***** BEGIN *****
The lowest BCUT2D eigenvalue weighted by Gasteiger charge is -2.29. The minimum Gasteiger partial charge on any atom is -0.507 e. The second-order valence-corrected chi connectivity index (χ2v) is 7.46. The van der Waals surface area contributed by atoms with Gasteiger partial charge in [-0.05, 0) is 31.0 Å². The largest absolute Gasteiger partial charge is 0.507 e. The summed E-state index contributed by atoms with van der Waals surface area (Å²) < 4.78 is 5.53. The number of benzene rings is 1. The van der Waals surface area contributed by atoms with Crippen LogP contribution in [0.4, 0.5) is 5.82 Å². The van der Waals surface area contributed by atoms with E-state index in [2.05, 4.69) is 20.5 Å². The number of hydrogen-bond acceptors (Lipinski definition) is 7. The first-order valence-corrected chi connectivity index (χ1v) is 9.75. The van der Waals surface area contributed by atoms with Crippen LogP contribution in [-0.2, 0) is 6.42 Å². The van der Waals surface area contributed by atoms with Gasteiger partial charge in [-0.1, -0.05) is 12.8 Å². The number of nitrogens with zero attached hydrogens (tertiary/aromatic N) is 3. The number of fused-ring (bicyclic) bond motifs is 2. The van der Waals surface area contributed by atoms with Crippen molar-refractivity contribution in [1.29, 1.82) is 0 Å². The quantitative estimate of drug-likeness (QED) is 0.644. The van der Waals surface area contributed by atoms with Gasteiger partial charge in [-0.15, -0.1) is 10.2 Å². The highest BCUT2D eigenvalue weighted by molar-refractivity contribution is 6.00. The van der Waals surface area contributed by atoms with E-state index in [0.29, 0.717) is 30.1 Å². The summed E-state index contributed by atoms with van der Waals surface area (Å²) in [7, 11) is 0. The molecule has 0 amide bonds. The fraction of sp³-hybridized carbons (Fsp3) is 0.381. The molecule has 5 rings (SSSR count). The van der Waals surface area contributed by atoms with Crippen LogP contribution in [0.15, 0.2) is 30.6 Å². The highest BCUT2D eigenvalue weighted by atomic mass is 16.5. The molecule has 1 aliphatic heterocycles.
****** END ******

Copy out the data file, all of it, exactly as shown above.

The lowest BCUT2D eigenvalue weighted by Gasteiger charge is -2.29. The minimum Gasteiger partial charge on any atom is -0.507 e. The second-order valence-corrected chi connectivity index (χ2v) is 7.46. The van der Waals surface area contributed by atoms with Gasteiger partial charge in [-0.05, 0) is 31.0 Å². The largest absolute Gasteiger partial charge is 0.507 e. The summed E-state index contributed by atoms with van der Waals surface area (Å²) < 4.78 is 5.53. The number of benzene rings is 1. The van der Waals surface area contributed by atoms with Crippen LogP contribution in [0.4, 0.5) is 5.82 Å². The van der Waals surface area contributed by atoms with E-state index in [2.05, 4.69) is 20.5 Å². The number of hydrogen-bond acceptors (Lipinski definition) is 7. The first-order valence-corrected chi connectivity index (χ1v) is 9.75. The van der Waals surface area contributed by atoms with Crippen LogP contribution in [-0.2, 0) is 6.42 Å². The van der Waals surface area contributed by atoms with Gasteiger partial charge in [-0.1, -0.05) is 12.8 Å². The number of nitrogens with zero attached hydrogens (tertiary/aromatic N) is 3. The number of fused-ring (bicyclic) bond motifs is 2. The van der Waals surface area contributed by atoms with Crippen molar-refractivity contribution in [1.29, 1.82) is 0 Å². The quantitative estimate of drug-likeness (QED) is 0.644. The van der Waals surface area contributed by atoms with Gasteiger partial charge in [-0.15, -0.1) is 10.2 Å². The highest BCUT2D eigenvalue weighted by molar-refractivity contribution is 6.00. The van der Waals surface area contributed by atoms with E-state index in [0.29, 0.717) is 30.1 Å². The summed E-state index contributed by atoms with van der Waals surface area (Å²) in [7, 11) is 0. The molecule has 0 amide bonds. The fraction of sp³-hybridized carbons (Fsp3) is 0.381. The molecule has 5 rings (SSSR count). The van der Waals surface area contributed by atoms with Crippen LogP contribution in [0.15, 0.2) is 30.6 Å². The highest BCUT2D eigenvalue weighted by atomic mass is 16.5. The molecule has 1 aliphatic heterocycles.